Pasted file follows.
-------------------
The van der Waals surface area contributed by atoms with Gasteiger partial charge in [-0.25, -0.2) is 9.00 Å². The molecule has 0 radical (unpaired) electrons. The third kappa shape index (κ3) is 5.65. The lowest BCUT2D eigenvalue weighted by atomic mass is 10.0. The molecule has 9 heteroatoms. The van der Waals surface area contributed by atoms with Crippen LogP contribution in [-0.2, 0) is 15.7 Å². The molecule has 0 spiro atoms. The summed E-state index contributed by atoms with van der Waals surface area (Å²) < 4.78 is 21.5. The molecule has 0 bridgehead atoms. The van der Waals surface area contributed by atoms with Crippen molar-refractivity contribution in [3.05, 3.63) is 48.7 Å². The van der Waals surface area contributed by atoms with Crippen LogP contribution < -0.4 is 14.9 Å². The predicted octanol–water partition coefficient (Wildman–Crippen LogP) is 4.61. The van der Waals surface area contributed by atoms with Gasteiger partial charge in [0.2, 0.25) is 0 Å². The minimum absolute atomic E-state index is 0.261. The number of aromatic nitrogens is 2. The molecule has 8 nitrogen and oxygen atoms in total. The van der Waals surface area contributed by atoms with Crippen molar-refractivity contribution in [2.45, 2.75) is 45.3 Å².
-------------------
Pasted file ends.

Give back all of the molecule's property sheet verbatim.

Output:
The van der Waals surface area contributed by atoms with Gasteiger partial charge in [-0.25, -0.2) is 9.00 Å². The molecule has 0 radical (unpaired) electrons. The third kappa shape index (κ3) is 5.65. The lowest BCUT2D eigenvalue weighted by atomic mass is 10.0. The molecule has 9 heteroatoms. The van der Waals surface area contributed by atoms with Crippen LogP contribution in [-0.2, 0) is 15.7 Å². The molecule has 0 spiro atoms. The summed E-state index contributed by atoms with van der Waals surface area (Å²) < 4.78 is 21.5. The molecule has 0 bridgehead atoms. The van der Waals surface area contributed by atoms with Crippen molar-refractivity contribution in [3.05, 3.63) is 48.7 Å². The van der Waals surface area contributed by atoms with Crippen LogP contribution < -0.4 is 14.9 Å². The predicted octanol–water partition coefficient (Wildman–Crippen LogP) is 4.61. The van der Waals surface area contributed by atoms with Gasteiger partial charge in [0.2, 0.25) is 0 Å². The minimum absolute atomic E-state index is 0.261. The number of aromatic nitrogens is 2. The molecule has 8 nitrogen and oxygen atoms in total. The van der Waals surface area contributed by atoms with Crippen molar-refractivity contribution in [2.45, 2.75) is 45.3 Å².